It’s simple to see why, given that tourism has the potential for a little meteoric leap – literally if you visit Toulouse’s Cite de l’Espace. Getting from point A to point B in the city centre is a doodle, the city is less crowded, and there is a wonderful diversity of different things to do.
Toulouse may have a fascinating history that dates back to 257 AD and boasts Europe’s largest Romanesque Basilica, but the city’s aviation sector also plays a role because it echoes the past, present, and future. Toulouse throws in more flying delights along the route, from stars to starlings.
During the week, the city is a popular destination for business travellers. Toulouse is now gaining a reputation as a stylish European weekend getaway destination. Check out our list of things to do in Toulouse, France, and book your flights to Toulouse.
Toulouse’s Historic Center
The Capitole, unquestionably the heart of Toulouse, is everyone’s starting point on the centre plaza. Toulouse’s central hotspot is surrounded by a plethora of cafes, restaurants, hotels, bars, and outward streets. The distinctive pink tint of the brickwork in certain of Toulouse’s buildings has earned it the nickname “The Pink City.”
The Capitole is steeped with history as well. It was here that St Saturnin, Bishop of Toulouse, was martyred in 257 AD. It was utilised by the Romans in the thirteenth century, and it served as an army barracks during the French Revolution!
It is now used as a city hall and as a wedding location for Toulousain couples.
Museums, historical sites, and art galleries
The Basilica of Saint Sernin is one of Toulouse’s most visited historical sites. It is Europe’s largest surviving example of Romanesque architecture. If you’ve ever seen Toulouse marketed, the prominent thumbnail or postcard shot will almost certainly be of St Sernin. The façade of this UNESCO World Heritage Site features a bell tower and spire that were constructed in the 15th century.
The Jacobins Museum in France is a great example of Gothic architecture from the 13th to 14th centuries.
The Jacobins Museum in France is a great example of Gothic architecture from the 13th to 14th centuries. It is well renowned for housing the bones of historic philosopher Thomas Aquinas and for having an interior ‘palm-tree’ look created of brick columns to support the apse vault. Further exploration will reveal the internal Jacobin gardens, as well as various rooms housing permanent and temporary exhibits!
The Musee Des Augustins is a must-see in Toulouse, as it houses artwork dating from the Middle Ages to the early twentieth century. It will also host a temporary exhibit called ‘Toulouse in the Renaissance’ from March to September, which will feature intriguing paintings, sculptures, sketches, weapons, manuscripts, and more from the city’s Renaissance period.
Aerospace & Aviation
Cite de l’espace is a theme park and museum that you might easily spend several days exploring. There are useful instructional exhibits and life-sized replicas of space craft, as well as various interactive games like sticking your hand through an astronaut’s glove, that give you with an endless amount of things to see here!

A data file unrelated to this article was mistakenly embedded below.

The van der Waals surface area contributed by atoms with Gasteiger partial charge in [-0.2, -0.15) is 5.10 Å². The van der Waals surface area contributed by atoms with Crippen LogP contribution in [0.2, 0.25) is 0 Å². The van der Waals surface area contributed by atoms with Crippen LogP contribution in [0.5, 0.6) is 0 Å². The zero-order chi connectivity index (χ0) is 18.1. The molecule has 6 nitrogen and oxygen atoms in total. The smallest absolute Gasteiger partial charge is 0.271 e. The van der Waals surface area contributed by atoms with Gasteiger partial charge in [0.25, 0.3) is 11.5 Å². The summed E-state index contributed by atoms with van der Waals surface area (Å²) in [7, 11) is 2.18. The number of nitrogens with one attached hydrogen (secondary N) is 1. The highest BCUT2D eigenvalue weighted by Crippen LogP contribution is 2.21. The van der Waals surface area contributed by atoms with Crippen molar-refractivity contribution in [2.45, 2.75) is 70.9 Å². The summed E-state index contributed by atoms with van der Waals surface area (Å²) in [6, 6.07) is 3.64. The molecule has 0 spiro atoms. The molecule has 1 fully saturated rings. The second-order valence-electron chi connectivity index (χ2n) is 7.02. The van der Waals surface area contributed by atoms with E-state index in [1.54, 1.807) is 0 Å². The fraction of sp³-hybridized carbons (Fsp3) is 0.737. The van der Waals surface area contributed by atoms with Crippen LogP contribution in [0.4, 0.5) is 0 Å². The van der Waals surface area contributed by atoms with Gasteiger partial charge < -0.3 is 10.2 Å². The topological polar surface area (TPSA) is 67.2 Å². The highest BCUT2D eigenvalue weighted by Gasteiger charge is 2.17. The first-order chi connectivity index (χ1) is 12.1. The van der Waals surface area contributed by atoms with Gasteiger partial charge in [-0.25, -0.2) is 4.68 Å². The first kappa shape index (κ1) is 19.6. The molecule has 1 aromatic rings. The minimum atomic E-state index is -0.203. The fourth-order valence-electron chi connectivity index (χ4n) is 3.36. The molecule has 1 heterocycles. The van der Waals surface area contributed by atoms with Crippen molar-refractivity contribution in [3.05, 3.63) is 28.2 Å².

The Aeroscopia Museum offers a fascinating look into aviation’s past. Not only does it host multiple real-life aeroplanes, but it also houses the Concorde and the Airbus, the company’s iconic aircraft. Aeroscopia caters to the aviation enthusiast as well as the curious cat.
Canals & Rivers
If Toulouse were a human body, the River Garonne would be its spine, running all the way to the Atlantic Ocean. During the day, go along the sidewalk between the bridges, St Pierre and Garonne, to get a closer look and admire its beauty. If you’ve already seen some of the artwork in Toulouse, the Capitole has a number of renowned masterpiece paintings of the Garonne from recent decades.
Don’t miss this: flocks of Starlings soar randomly throughout the skies at night, as if they’re performing a choreographed routine. It’s an absolutely breathtaking sight!
The Canal du Midi near Toulouse sometimes lives in the shadow of the Garonne, but it shouldn’t. It is a UNESCO World Heritage Site that connects the Atlantic and Mediterranean Seas and is over 300 kilometres long. In Toulouse, take a barge ride down the canal or go cycling alongside it.
Markets & Cuisine
The Toulousain Cassoulet is the city’s most famous culinary dish, a flavorful pork and white bean casserole.
Restaurant Emile (13 Spot Saint Georges, 31000) is a great place to experience Toulouse de Cassoulet for the first time. If you wish to follow our recommendation, order the crayfish ravioli as an appetiser; it’s delicious!
Victor Hugo Market (named after the author) would be the place to go if Toulouse had a stomach full of food. This is, for many, the most important attraction in Toulouse. You could spend breakfast, lunch, and dinner here, with an abundance of great delicacies ranging from local fruit to fresh seafood.
What are the finest lodging options in Toulouse?
Spend your money at the Grand Hotel de l’Opera, a magnificent structure that was once a monastery. Admire the bright five-star design and antique-styled rooms here.
Hotel Albert 1er is a modern and cosy hotel on rue d’Alsace that won’t break the bank. In Toulouse, look for these and more hotels.
Do you have any other recommendations for Toulouse?
St Aubins Market, which is open on Saturdays, is a true Toulousain market worth visiting. It’s the locals’ weekly shopping destination, full with junk, punk, vintage, and cheap street cuisine.